With sanctions and warnings, Trump and Congress step up pressure on Iran
President Donald Trump said he would be “surprised” if the United States adjudicates Iran in compliance with the nuclear deal in three months and the U.S. House of Representatives approved new sanctions targeting the Islamic Republic, signaling increasing fragility for the 2015 agreement.
“We’ll talk about the subject in 90 days, but I would be surprised if they were in compliance,” Trump told The Wall Street Journal on Tuesday.
The United States must declare Iran in compliance every 90 days. Trump, acting on the advice of his top security advisers, agreed to do so earlier this month, but with great reluctance.
Later the same day, Trump in Youngstown, Ohio, again expressed misgivings about the deal, which trades sanctions relief for Iran in exchange for a rollback in its nuclear program. The agreement was President Barack Obama’s signature foreign policy achievement.
“If that deal doesn’t conform to what it’s supposed to conform to, it’s going to be big, big problems for them,” Trump said. “That I can tell you. Believe me.”
Trump reportedly is coming around to embracing an argument that Iran is in violation of the “spirit” of the deal even if it is complying with its narrow particulars, mandating limited uranium enrichment. Iran has continued its ballistic missile testing and maintains an interventionist role in conflicts in the Middle East, including in Iraq and Syria.
Congress also is increasing pressure on Iran to roll back non-nuclear activities that the United States considers disruptive.
A bill that the House passed overwhelmingly on Tuesday ramps up sanctions on Iran for its missile testing, human rights abuses and backing of terrorism, and tightens the president’s ability to waive the sanctions. The measure, which also includes Russia and North Korea sanctions, has yet to come to the Senate floor for a vote.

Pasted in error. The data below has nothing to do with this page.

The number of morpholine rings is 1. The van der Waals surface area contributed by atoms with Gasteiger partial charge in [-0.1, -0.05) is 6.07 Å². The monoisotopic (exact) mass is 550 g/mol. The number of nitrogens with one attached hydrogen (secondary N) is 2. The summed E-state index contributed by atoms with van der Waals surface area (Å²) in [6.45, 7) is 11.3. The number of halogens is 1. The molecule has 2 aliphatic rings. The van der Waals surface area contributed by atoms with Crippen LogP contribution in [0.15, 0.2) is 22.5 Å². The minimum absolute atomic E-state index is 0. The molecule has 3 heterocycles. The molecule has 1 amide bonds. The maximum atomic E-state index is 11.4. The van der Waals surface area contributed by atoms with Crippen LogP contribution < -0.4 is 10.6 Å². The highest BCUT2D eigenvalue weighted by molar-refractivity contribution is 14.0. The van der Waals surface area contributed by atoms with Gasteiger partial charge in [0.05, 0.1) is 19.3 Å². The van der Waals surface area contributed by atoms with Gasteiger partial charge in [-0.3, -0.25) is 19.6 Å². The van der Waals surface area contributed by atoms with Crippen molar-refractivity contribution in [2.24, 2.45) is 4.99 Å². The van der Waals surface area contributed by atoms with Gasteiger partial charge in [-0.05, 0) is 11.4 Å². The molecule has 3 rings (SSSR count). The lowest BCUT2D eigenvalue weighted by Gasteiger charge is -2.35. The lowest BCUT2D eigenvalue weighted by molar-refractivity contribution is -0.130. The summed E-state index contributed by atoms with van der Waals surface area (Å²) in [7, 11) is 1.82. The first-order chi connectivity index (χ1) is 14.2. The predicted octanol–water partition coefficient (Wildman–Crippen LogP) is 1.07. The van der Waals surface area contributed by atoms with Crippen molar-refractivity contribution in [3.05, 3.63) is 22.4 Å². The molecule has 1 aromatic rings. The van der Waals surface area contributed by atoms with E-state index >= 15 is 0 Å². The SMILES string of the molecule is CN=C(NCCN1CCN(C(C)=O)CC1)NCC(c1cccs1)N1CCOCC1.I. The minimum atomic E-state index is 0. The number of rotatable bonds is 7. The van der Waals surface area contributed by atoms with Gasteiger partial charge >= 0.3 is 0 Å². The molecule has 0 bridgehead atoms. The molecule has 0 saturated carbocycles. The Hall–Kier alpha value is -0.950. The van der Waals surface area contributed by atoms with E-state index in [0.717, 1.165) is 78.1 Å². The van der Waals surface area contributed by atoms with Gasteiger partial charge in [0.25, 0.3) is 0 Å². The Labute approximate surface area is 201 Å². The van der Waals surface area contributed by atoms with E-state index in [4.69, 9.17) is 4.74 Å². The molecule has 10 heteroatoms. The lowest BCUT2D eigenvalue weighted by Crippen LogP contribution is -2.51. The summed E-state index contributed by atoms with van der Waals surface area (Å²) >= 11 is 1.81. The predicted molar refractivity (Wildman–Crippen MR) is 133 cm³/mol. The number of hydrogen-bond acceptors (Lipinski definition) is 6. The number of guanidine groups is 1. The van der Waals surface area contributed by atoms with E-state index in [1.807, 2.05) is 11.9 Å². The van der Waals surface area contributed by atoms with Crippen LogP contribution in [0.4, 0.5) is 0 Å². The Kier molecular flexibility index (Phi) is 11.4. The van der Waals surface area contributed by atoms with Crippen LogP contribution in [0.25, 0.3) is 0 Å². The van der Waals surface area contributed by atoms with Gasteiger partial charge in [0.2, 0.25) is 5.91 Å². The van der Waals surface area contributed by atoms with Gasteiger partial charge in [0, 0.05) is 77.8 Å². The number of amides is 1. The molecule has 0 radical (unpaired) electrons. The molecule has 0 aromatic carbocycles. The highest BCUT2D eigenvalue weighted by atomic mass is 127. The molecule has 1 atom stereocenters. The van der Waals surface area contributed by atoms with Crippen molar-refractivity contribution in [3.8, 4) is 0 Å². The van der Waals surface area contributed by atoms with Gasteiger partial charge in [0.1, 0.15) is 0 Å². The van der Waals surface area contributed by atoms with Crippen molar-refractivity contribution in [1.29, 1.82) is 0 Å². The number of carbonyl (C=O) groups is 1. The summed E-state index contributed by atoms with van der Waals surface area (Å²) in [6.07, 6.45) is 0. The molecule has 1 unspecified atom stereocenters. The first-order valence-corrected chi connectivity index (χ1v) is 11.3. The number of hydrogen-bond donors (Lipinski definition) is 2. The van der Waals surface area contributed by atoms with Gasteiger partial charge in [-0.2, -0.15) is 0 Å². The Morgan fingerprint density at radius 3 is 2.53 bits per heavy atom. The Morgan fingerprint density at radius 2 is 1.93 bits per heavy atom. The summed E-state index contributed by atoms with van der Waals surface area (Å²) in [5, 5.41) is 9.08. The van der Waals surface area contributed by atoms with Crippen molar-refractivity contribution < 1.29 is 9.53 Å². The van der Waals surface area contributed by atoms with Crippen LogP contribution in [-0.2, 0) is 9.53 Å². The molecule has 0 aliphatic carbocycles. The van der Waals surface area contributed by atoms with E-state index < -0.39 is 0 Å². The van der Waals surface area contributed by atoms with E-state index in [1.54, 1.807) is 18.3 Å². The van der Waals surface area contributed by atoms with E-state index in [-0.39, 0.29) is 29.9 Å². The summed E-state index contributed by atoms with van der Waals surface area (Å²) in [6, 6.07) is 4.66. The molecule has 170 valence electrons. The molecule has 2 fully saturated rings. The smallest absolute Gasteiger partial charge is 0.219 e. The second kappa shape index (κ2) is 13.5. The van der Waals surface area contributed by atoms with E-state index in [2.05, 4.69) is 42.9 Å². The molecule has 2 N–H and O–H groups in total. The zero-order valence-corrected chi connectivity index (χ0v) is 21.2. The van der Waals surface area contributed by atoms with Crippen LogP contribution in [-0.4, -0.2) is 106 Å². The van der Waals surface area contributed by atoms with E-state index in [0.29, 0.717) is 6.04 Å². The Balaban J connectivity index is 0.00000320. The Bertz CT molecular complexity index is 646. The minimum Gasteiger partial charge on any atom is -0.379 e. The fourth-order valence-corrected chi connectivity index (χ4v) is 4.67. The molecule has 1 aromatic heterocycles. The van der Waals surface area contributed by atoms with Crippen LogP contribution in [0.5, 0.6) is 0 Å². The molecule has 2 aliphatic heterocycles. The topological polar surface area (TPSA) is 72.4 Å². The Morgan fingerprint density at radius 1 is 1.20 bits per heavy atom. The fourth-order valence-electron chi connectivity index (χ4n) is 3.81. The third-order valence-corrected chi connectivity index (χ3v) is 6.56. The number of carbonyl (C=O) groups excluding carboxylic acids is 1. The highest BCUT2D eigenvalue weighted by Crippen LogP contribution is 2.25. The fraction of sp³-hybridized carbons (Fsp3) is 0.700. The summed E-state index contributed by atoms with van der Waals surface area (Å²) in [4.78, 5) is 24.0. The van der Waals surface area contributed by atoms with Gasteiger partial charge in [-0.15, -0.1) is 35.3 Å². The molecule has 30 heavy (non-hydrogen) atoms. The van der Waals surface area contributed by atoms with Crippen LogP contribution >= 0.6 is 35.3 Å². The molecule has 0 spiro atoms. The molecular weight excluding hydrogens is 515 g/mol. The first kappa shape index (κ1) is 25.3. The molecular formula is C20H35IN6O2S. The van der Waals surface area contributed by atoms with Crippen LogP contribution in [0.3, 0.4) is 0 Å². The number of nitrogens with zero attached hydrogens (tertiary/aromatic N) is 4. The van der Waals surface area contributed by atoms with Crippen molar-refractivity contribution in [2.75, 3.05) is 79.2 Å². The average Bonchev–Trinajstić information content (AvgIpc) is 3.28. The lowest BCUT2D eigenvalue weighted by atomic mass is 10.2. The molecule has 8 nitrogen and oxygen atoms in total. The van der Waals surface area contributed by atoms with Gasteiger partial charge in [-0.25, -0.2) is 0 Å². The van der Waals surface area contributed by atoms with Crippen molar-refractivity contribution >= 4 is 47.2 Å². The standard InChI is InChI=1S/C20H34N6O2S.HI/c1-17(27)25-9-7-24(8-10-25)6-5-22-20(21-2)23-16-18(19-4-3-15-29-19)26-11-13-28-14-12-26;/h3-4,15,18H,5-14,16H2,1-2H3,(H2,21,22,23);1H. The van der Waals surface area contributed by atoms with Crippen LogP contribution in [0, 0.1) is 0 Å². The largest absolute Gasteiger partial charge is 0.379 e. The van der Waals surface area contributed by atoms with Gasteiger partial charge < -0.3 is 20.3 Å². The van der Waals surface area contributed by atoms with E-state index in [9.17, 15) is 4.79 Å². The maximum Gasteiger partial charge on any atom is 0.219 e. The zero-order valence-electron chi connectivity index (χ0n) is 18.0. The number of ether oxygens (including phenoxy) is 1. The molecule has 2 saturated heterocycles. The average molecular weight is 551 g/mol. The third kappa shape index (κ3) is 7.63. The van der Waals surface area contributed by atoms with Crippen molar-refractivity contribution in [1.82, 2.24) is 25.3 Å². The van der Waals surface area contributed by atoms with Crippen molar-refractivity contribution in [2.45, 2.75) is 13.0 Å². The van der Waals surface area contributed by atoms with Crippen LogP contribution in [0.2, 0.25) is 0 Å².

The American Israel Public Affairs Committee, which led opposition to the Iran nuclear deal, backs the bill.
“AIPAC urges the Senate to quickly pass the legislation and the president to sign it into law,” AIPAC said in a statement.
Defenders of the nuclear deal say it was designed purely to keep Iran from becoming a nuclear weapons power, allowing the United States and its allies to more comfortably confront it on issues like terrorism, military interventions and missile testing. Obama, like Trump, continued to sanction Iran in those areas.
Trump also targeted Hezbollah, the Lebanese militia that is an ally of Iran, in remarks Tuesday at a joint news conference with the prime minister of Lebanon, Saad Hariri.
“Hezbollah is a menace to the Lebanese state, the Lebanese people and the entire region,” the president said. “The group continues to increase its military arsenal, which threatens to start yet another conflict with Israel, constantly fighting them back.”
Trump, however, declined to say whether he would back new sanctions targeting Hezbollah under consideration in Congress.
“With the support of Iran, the organization is also fueling the humanitarian catastrophe in Syria,” he said.
Separately, the House on Wednesday unanimously approved a nonbinding resolution calling on Iran to release U.S. citizens and residents held in prison, including Robert Levinson, a Jewish former FBI agent who has been missing since 2007 when he was in Iran on what has been revealed as a rogue CIA operation.
The White House made a similar appeal earlier this week.